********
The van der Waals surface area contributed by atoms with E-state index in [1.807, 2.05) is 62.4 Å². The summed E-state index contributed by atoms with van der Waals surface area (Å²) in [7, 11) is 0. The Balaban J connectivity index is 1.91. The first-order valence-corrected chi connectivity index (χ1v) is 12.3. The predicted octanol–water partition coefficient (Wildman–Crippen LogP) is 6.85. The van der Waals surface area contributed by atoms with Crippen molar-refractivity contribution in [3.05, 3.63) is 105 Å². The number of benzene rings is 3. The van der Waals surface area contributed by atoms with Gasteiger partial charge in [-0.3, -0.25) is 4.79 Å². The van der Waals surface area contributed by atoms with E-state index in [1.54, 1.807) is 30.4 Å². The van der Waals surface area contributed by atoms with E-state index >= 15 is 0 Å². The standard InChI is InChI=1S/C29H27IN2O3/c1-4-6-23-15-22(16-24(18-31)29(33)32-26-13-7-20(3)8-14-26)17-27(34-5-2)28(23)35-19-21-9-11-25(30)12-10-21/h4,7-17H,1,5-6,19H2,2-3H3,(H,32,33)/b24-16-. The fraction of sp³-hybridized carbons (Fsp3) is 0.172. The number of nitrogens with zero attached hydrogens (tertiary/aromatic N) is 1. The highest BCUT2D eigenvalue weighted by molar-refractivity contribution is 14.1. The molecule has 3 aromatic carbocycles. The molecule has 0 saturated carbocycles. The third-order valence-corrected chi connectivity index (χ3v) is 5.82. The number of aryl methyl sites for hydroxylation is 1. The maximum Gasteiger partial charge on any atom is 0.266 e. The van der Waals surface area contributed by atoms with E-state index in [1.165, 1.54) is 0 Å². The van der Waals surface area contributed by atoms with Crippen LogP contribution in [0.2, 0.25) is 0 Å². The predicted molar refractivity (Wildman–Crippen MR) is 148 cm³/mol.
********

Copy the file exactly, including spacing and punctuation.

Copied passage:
The van der Waals surface area contributed by atoms with E-state index in [1.807, 2.05) is 62.4 Å². The summed E-state index contributed by atoms with van der Waals surface area (Å²) in [7, 11) is 0. The Balaban J connectivity index is 1.91. The first-order valence-corrected chi connectivity index (χ1v) is 12.3. The predicted octanol–water partition coefficient (Wildman–Crippen LogP) is 6.85. The van der Waals surface area contributed by atoms with Crippen molar-refractivity contribution in [3.05, 3.63) is 105 Å². The number of benzene rings is 3. The van der Waals surface area contributed by atoms with Gasteiger partial charge in [-0.3, -0.25) is 4.79 Å². The van der Waals surface area contributed by atoms with E-state index in [1.54, 1.807) is 30.4 Å². The van der Waals surface area contributed by atoms with E-state index >= 15 is 0 Å². The standard InChI is InChI=1S/C29H27IN2O3/c1-4-6-23-15-22(16-24(18-31)29(33)32-26-13-7-20(3)8-14-26)17-27(34-5-2)28(23)35-19-21-9-11-25(30)12-10-21/h4,7-17H,1,5-6,19H2,2-3H3,(H,32,33)/b24-16-. The fraction of sp³-hybridized carbons (Fsp3) is 0.172. The number of nitrogens with zero attached hydrogens (tertiary/aromatic N) is 1. The highest BCUT2D eigenvalue weighted by molar-refractivity contribution is 14.1. The molecule has 3 aromatic carbocycles. The molecule has 0 saturated carbocycles. The third-order valence-corrected chi connectivity index (χ3v) is 5.82. The number of aryl methyl sites for hydroxylation is 1. The maximum Gasteiger partial charge on any atom is 0.266 e. The van der Waals surface area contributed by atoms with E-state index in [1.165, 1.54) is 0 Å². The van der Waals surface area contributed by atoms with Crippen LogP contribution in [0.2, 0.25) is 0 Å². The predicted molar refractivity (Wildman–Crippen MR) is 148 cm³/mol.